Member Spotlight, September 2018 – Danny Gordon

Quakers Member’s Spotlight – September 2018

They say that time catches us all up in the end; in the case of this month’s Member in the Spotlight, Danny Gordon, time is really going to have to work for it.

  1.  How did you get into running and why?

I’ve always been a runner even from my earliest school days. I can remember running for my junior school at Feethams Cricket Ground and at my senior school I ran with the Cross Country team two years earlier than was the norm.

Also among my school boy memories was the opening of the Rolling Mills track (now Longfield School) When Derek Ibbotson the World mile record holder (1957) was the star guest runner and the velodrome on the outside of the track  (not a lot of people know that) was opened by Reg Harris UK’s cyclist Olympic Silver (1948). I remember also seeing at Darlington Cricket Ground the great West Indian Runners McDonald Bailey 100m world record holder (1951) and Olympic Bronze Medal (1952) along with Arthur Wint 400m Olympic Gold & 800 Silver (1948). I probably got into the ground over the boards at the back of the Football Stand.      

On leaving school like most of us I found other pleasures that did not include running and of course there was not the races around like today.

So it seems I had a long sabbatical until 1984 some 34 years ago when for some reason which is a mystery to me my wife (Joy) bought me a track suit for Christmas. On Boxing Day I donned the said suit and went for a run. Joy now says like ‘’Forrest Gump’’ once I started I’ve forgot to stop and as they say the rest is history.

  1. What kept you going when you first started running?

Because as with most people who are reasonably good at something it was easy  keeping on running and the fact that there was by then a lot of organised events helped.

  1.  How much training do you typically do each week?

It’s much reduced these days I try to run every other day for between 4 and 6 miles; as I don’t intend doing any long races this year this seems to suit me.

  1. Be honest, do you enjoy training?

I’ve always found training a pleasure as I do a lot of my best thinking during these runs; you know the usual stuff putting the world to rights etc. as I’m moving along at a nice easy pace.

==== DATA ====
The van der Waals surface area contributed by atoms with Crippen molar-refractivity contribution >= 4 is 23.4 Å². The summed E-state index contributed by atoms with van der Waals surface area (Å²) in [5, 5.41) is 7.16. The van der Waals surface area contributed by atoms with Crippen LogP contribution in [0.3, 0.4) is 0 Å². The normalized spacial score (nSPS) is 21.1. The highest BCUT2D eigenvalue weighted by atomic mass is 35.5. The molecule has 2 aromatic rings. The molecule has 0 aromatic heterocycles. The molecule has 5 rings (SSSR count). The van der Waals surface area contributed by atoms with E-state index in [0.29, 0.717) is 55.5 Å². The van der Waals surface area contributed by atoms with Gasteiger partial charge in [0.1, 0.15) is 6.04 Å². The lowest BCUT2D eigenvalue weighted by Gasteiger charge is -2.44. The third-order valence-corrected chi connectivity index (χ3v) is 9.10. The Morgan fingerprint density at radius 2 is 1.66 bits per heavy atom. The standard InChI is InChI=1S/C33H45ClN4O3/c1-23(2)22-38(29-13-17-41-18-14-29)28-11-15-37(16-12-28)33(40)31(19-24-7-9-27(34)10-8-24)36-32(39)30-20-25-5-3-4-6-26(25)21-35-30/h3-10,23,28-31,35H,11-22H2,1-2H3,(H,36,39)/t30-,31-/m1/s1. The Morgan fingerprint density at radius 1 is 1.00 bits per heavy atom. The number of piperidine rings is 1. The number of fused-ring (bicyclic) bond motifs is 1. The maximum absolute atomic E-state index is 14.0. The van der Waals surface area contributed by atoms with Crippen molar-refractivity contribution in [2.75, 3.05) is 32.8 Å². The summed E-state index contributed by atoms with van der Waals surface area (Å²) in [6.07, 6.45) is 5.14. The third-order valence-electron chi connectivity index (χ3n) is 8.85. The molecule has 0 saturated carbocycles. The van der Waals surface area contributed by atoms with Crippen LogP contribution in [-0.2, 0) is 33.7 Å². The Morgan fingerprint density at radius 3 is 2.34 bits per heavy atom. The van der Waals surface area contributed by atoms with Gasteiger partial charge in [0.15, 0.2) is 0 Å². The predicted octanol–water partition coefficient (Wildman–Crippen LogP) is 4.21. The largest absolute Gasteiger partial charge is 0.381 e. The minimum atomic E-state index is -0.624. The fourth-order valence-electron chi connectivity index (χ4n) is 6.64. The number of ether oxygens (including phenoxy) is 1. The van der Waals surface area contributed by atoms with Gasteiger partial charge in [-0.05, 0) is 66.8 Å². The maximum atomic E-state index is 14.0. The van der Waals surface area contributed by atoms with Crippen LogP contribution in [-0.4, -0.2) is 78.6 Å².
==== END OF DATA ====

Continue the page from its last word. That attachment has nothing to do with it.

1. Do you do any other sports or fitness activities?

The plain truth is no but I do a lot of gardening and DIY

  1. Tell us about some of the races that you’ve done in the past

As you can imagine at my age I’ve done races in all disciplines Road, Fell, Trail, Cross Country and at all distances including Six Marathons, numerous Half Marathons and Ten milers and countless 5k & 10k the most memorable would be the London Marathons. Among my off road events I’ve completed in several Highland Games Hill Races, at least 10 at the Aboyne Games (Aberdeenshire). This venue is part of the Gordon Clan territory so the Head of the Clan (The Cock of the North) is always in attendance. This 6 Mile very hilly race starts and finishes in front of a crowd of two thousand or more spectators. I would recommend any one who likes hill running to try these races.

  1. What’s your current running goal?

This year I have greatly reduced my race entries and I’m limiting them to 10k max so a few good times will do.     

  1. What are your longer term running goals?

To be still running competitively within my age group when I’m 75 in August 2019

  1. What is your favourite race/distance/terrain?

Well some of you may be surprised at this but a Cross Country race has always been my favourite. Out of the North Yorkshire and South Durham league events of which our club is affiliated my favourite race is the one at Whitby. Maybe this has something to do with the Fish & Chips and a few drinks with our group after the race, where you can tell a few lies and a joke or two, all good fun. On this subject I would encourage more of our members to try these races, it’s the only ones we do as a club team and is open to all male, female, young and old. And thanks to our team captains it’s very well organised.

  1. What are your proudest running achievements?

This has to be my two Club Championship wins.

  1. Anything in your running experience you regret?

Not really in all I have enjoyed my running and stayed injury free.

  1. Which race would you have to be forced to do at gunpoint?

Without a doubt the Swaledale Marathon I’ve ran five and always struggled.

  1. What’s your idea of running heaven?

Splashing through the mud on a Cross Country, especially since at my age I run with the girls about 5km.  It also helps knowing the younger men have to run about 10k and as they do their stuff I can watch from the side-lines.

  1. What’s your idea of running hell?

Any race type or distance on a hot sunny day; I hate running in the heat.

  1. Any advice to newcomers?

Always take it steady on a training run you need to get your heart rate up but not to race speed levels and remember when racing you can’t set a PB every time. Also remember this if you get an injury, pulled muscle etc. the body will heal itself but you must give it time, usually more time than you think.

 

  1. What keeps you going when the going gets tough in a hard race?

Been wise enough to know if I need to there is no shame in slowing even to a walk and for every uphill stretch there’s a down.

  1. How do you relax/reward yourself after a race?

I’d like to relax with a pint of Guinness but it’s not always possible

  1. Apple, Water, Banana or Mars bar in your ideal goodie bag?

Since I’ve still got all my own teeth an Apple would be good but rarely on offer so I’ll make do with the usual Mars Bar

Leave a Reply